Libretaxi: a free, open, cash-only alternative to Uber, for the rest of the world

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I thought we just called those “taxis,” why does there need to be an app for this? Has nobody ever seen August Wilson’s Jitney?


“Yeah, I need a pick up by a cash-only taxi from Crime Alley.”


Yea, I foresee all kinds of problems. Wouldn’t this be a rapist’s dream come true? Won’t it allow robbers to just dial up cars full of cash? If the driver is uninsured, can the person they run over sue the passenger?


Taxi’s still have to abide by some rules, this is more like a organized way for getting a illegal ride (gipsy cab?).

All over the world this is already the norm, this is just a easy way to find that illegal ride without having to go via word of mouth and such.


GAWD yes. I had a whole argument the other day with a friend of mine because he said he “took an Uber” to meet me, and I said “you mean you took a cab.” Turned in to a whole thing. It’s like people think taking an Uber makes them better people than someone who would take a cab. Like it’s more upper class.

Anyway, yes, cabs. Uber/Lyft etc do really solve a problem though, which is dispatch. Before these services one might have a dozen different cab companies available, but knowing which one to call, how long it would take, etc was a pain in the ass. I still remember being in Seattle on vacation and trying to get a cab and spending like 30 minutes calling around.

And that’s even leaving aside the unregistered driver issues, which I would prefer not be allowed.

@Boundegar: hopefully a reputation system would eliminate this problem. If someone requests a pickup in a sketchy area but had no previous ride, a cab would just decline to pick them up.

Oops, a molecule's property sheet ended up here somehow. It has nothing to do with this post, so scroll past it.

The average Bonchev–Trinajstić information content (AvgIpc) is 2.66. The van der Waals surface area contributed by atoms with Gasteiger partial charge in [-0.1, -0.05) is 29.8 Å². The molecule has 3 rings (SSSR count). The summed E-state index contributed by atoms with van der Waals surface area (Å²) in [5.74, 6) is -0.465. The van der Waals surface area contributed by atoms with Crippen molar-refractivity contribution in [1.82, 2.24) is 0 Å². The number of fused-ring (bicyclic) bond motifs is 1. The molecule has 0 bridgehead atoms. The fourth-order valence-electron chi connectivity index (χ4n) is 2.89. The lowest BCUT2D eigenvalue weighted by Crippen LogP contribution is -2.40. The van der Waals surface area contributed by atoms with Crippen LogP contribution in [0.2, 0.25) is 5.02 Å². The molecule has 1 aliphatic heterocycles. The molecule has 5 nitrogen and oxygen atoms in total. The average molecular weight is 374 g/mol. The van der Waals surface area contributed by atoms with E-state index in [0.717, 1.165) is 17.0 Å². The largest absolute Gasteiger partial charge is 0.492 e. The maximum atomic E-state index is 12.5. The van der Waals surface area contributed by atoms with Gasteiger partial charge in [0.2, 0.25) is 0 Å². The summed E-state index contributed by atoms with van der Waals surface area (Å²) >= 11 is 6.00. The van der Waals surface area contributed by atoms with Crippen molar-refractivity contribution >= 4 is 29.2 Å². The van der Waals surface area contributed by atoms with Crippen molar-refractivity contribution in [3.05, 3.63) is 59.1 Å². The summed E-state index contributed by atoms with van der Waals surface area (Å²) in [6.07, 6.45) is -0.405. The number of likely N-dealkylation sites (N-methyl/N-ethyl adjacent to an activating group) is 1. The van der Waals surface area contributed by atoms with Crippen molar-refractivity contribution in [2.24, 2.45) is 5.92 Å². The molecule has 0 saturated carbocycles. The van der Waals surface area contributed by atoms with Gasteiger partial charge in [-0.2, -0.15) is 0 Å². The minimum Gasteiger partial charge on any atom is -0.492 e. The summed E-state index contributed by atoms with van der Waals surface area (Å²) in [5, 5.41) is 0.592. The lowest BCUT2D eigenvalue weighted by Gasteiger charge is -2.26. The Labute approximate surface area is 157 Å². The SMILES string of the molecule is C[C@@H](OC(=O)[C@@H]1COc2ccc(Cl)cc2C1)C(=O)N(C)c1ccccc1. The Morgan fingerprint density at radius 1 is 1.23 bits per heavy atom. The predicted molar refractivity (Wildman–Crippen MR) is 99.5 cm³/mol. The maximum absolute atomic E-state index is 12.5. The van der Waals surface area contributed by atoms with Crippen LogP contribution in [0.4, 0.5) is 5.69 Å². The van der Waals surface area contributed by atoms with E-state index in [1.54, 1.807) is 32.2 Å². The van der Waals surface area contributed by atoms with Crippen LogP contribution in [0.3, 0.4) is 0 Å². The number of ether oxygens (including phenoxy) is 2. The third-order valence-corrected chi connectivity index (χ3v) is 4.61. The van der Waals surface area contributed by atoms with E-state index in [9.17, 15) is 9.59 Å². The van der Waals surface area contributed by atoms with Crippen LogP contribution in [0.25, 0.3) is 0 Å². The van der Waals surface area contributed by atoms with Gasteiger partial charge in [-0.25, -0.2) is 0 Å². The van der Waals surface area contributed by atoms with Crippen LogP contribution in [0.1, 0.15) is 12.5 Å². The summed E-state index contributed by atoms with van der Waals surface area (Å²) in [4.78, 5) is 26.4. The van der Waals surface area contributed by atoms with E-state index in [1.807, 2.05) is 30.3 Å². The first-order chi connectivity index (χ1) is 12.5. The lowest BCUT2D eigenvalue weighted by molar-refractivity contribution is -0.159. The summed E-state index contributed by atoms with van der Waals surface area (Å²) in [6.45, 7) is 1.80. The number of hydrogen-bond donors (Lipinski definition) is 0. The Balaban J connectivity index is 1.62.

It depends on the city. In some cities when you talk about the taxi industry you’re also talking about the exploitative, monopolistic and consumer-unfriendly medallion industry (the kind of industry so disinclined to innovate their own dispatch and routing systems that they allowed a predatory and exploitative competitor like Uber to enter their market).

This is why even ride-hailing technology that’s properly thought out (as others note, this isn’t) will ultimately do nothing to solve the problems in this industry if not accompanied by local regulations that prioritise the well-being of consumers and drivers to the same degree that they prioritise the profitability of medallion monopolists or Uber. Currently, that isn’t the case in most urban areas.


It’s not like there haven’t been sexual assaults with Uber.


I think that what most people aren’t reading about this is that it’s supposed to support the word-of-mouth taxis that already exist. People who give acquaintances rides for cash, people who pass around phone numbers for “their guy.”

This is a foreign concept to most first worlders, but it does exist.

If cabs had been quicker to add mobile phone apps for ride hailing, then it probably would just be called a “taxi,” and they would be in a much better position today. (Plus my comment above.)


If you’re in NYC you now have Arro as an option to phone hail a cab.

That said, absolutely, unless you’re at the airport, getting a taxi can be a total pain. But I’ve also been in places like Dallas a two in the morning and been able to call a taxi to pick me up at a random street corner downtown with no problems, so I think that issue varies city by city.


What are you arguing here exactly? In a scenario where you’re pretty much guaranteed to be caught because there’s an entire paper trail that leads to the victim and driver being together sexual assaults still happen, doesn’t it stand to reason that even more sexual assaults are going to happen in some kind of free-wheeling, zero-oversight setup?